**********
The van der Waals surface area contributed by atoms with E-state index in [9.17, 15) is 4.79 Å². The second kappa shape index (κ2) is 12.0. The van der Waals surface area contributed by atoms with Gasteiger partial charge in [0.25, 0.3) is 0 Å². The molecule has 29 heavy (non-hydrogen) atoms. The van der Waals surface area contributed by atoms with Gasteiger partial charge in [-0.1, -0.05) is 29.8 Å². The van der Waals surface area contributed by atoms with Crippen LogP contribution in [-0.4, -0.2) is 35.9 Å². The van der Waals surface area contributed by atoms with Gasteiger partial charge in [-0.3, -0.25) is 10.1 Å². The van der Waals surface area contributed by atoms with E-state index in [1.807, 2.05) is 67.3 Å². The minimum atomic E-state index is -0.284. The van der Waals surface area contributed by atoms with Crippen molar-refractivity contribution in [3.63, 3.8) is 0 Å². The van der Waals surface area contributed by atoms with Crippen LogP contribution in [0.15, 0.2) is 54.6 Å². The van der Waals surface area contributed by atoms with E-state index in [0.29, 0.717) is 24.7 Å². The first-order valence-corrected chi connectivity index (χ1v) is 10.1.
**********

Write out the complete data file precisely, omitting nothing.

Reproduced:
The van der Waals surface area contributed by atoms with E-state index in [9.17, 15) is 4.79 Å². The second kappa shape index (κ2) is 12.0. The van der Waals surface area contributed by atoms with Gasteiger partial charge in [0.25, 0.3) is 0 Å². The molecule has 29 heavy (non-hydrogen) atoms. The van der Waals surface area contributed by atoms with Gasteiger partial charge in [-0.1, -0.05) is 29.8 Å². The van der Waals surface area contributed by atoms with Crippen LogP contribution in [-0.4, -0.2) is 35.9 Å². The van der Waals surface area contributed by atoms with Gasteiger partial charge in [-0.3, -0.25) is 10.1 Å². The van der Waals surface area contributed by atoms with E-state index in [1.807, 2.05) is 67.3 Å². The minimum atomic E-state index is -0.284. The van der Waals surface area contributed by atoms with Crippen molar-refractivity contribution in [3.63, 3.8) is 0 Å². The van der Waals surface area contributed by atoms with Crippen LogP contribution in [0.15, 0.2) is 54.6 Å². The van der Waals surface area contributed by atoms with E-state index in [0.29, 0.717) is 24.7 Å². The first-order valence-corrected chi connectivity index (χ1v) is 10.1.